Fabulous flavourful fish pie for shameless cheats
“She gets van Gogh to compare the qualities of northern and southern light. “Sunrise over Provence!” he cries, as prosecco fish pie yields ruby tomatoes, pink Dublin Bay prawns, smoked haddock and meaty hake. My guests are laughing and the pie has worked.”Horatio Clare, describing his fantasy dinner party in the Financial Times, November 2023
This is a fish pie to beat all others.
From the taste point of view it takes its inspiration from Nathan Outlaw’s approach – a Michelin-starred chef who specialises in fish and seafood. He includes capers for brightness, and has thought up the novel idea of adding the softly hard-boiled eggs, ‘outdoors’ as it were, atop, at the last minute. This enables you to ensure the eggs are not cooked to bullets, but are very gently just going hard – they’re still rich and luscious.
If you want to emulate Horatio Clare’s prosecco fish pie (see quote at the top of this post) you can substitute some, or, oh the decadence, all, of the fish stock for prosecco. You can also add in some tomatoes.
Moving on to the cheat’s aspect of this recipe, I’ve taken an idea which Rosie Reynolds sets out in her latest book, The Shortcut Cook. Instead of making a béchamel, simply coat the fish in a veil of cornflour. This is a genius idea, cutting down on the effort of making the sauce as well as resulting in a less floury, lighter, slightly powdery texture. Reynolds suggests mixing in some crunchy breadcrumbs (bashed up croutons). I’ve rewound the method on that one, and used whole croutons. Not only does it cut down the time still further, but it also ups the ante on crunch and texture.
Reynolds also cooks her spring onions (albeit in the microwave), whereas, in my view, one of the best characteristics of spring onions is that you don’t need to cook them. Unlike red onions which often are, but really can’t be, eaten raw, you can just snip spring onions over salads, soups, casseroles… whatever, with not just impunity but to applause. Like the capers, the spring onions bring brightness.
Then, when it comes to the mash, I’ve added in my own cheat – or rather a choice of cheats. There’s the virtuous approach and the out and out shamelessly slutty. Either way the onerous peeling task is not included.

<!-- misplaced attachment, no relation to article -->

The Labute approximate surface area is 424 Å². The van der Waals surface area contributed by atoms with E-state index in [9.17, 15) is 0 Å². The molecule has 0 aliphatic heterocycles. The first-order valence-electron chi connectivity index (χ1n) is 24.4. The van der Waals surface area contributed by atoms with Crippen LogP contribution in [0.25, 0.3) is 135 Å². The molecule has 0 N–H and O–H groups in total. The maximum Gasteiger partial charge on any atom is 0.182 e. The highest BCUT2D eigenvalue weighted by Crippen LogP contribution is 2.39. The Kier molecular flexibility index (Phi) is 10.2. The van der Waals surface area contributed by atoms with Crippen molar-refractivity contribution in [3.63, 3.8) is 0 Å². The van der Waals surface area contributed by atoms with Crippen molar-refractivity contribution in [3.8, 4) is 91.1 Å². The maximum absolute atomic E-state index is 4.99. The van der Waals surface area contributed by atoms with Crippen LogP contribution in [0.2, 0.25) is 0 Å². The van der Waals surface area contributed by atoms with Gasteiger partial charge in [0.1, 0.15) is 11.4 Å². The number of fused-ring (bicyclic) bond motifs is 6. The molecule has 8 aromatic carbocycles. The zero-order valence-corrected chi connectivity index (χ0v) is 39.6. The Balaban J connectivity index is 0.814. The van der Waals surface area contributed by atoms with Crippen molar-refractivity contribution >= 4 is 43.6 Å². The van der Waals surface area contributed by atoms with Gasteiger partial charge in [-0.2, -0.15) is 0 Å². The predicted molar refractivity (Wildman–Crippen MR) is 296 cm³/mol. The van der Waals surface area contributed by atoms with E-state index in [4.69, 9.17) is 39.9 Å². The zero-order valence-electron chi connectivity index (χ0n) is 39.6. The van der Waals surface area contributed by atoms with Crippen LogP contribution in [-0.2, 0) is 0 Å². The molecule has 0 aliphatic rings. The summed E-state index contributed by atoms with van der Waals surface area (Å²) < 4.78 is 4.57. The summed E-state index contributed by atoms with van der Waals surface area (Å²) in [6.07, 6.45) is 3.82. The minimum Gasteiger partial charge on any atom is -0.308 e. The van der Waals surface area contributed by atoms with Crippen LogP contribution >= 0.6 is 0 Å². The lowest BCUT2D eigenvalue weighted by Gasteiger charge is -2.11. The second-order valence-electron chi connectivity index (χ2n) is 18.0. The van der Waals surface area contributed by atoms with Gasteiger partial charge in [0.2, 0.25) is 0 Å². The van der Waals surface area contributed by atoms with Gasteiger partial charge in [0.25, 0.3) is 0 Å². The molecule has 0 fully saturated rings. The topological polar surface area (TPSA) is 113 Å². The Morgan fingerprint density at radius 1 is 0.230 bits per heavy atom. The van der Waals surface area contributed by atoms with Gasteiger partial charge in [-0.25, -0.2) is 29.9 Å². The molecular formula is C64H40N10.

The virtuous type topping has more flavour and is more nutritious because the skins remain – also the touch of lemon goes well with the fish. The instant mash is simply a matter of boiling the kettle.
Reynolds suggests that the peas are optional, whereas in my reduce-everything-to-the-minimum book, they are essential. With the addition of the peas you have a one-pot wonder – no need for any kind of vegetable or salad accompaniment. You’ve done your job and you can sit back with a drink.
They say once lockdowns are a thing of the past scratch cooking will be too. But with recipes this good and this simple, it really doesn’t need to be.
NB: if you use frozen prawns you will not be able to freeze this dish, and if you use the virtuous topping it won’t freeze well either.
Fabulous flavourful fish pie for shameless cheats
Serves – 4
- 100g/4 oz/about 15 or a cup of fat prawns. The chances are that these will come out of a big bag of frozen prawns you keep in your freezer.
- 800-960g/1 lb 12 oz – 2 lbs mixed fish fillets cut into bite-sized pieces. This can either be, as Outlaw specifies, 300g each of cod, salmon and smoked haddock; or as Reynolds suggests ready-mixed fish pie mix. If you go down Reynolds’ route, make sure the mix includes smoked haddock as this gives real depth. If you can’t find smoked haddock, you might want to up the amount of chorizo. If you are trying to emulate the pie in Horatio Clare’s fantasy dinner party (see quote at the top of this post) you can include Dublin Bay prawns and some ‘meaty hake’.